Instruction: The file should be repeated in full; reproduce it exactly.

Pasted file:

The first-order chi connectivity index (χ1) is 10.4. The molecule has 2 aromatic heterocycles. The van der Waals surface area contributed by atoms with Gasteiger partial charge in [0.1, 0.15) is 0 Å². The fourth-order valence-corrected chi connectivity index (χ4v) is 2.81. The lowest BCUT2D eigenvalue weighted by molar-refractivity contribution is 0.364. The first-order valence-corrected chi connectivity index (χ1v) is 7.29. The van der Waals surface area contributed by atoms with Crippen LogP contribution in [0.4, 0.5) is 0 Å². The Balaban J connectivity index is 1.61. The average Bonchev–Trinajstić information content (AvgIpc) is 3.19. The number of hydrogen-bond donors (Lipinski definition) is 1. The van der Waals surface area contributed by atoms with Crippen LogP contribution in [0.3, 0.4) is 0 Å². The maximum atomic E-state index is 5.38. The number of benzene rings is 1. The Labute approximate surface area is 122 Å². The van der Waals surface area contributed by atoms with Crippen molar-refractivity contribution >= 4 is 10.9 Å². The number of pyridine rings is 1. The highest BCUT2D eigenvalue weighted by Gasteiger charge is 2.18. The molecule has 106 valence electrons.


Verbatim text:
The first-order chi connectivity index (χ1) is 10.4. The molecule has 2 aromatic heterocycles. The van der Waals surface area contributed by atoms with Gasteiger partial charge in [0.1, 0.15) is 0 Å². The fourth-order valence-corrected chi connectivity index (χ4v) is 2.81. The lowest BCUT2D eigenvalue weighted by molar-refractivity contribution is 0.364. The first-order valence-corrected chi connectivity index (χ1v) is 7.29. The van der Waals surface area contributed by atoms with Crippen LogP contribution in [0.4, 0.5) is 0 Å². The Balaban J connectivity index is 1.61. The average Bonchev–Trinajstić information content (AvgIpc) is 3.19. The number of hydrogen-bond donors (Lipinski definition) is 1. The van der Waals surface area contributed by atoms with Crippen LogP contribution in [0.3, 0.4) is 0 Å². The maximum atomic E-state index is 5.38. The number of benzene rings is 1. The Labute approximate surface area is 122 Å². The van der Waals surface area contributed by atoms with Crippen molar-refractivity contribution >= 4 is 10.9 Å². The number of pyridine rings is 1. The highest BCUT2D eigenvalue weighted by Gasteiger charge is 2.18. The molecule has 106 valence electrons.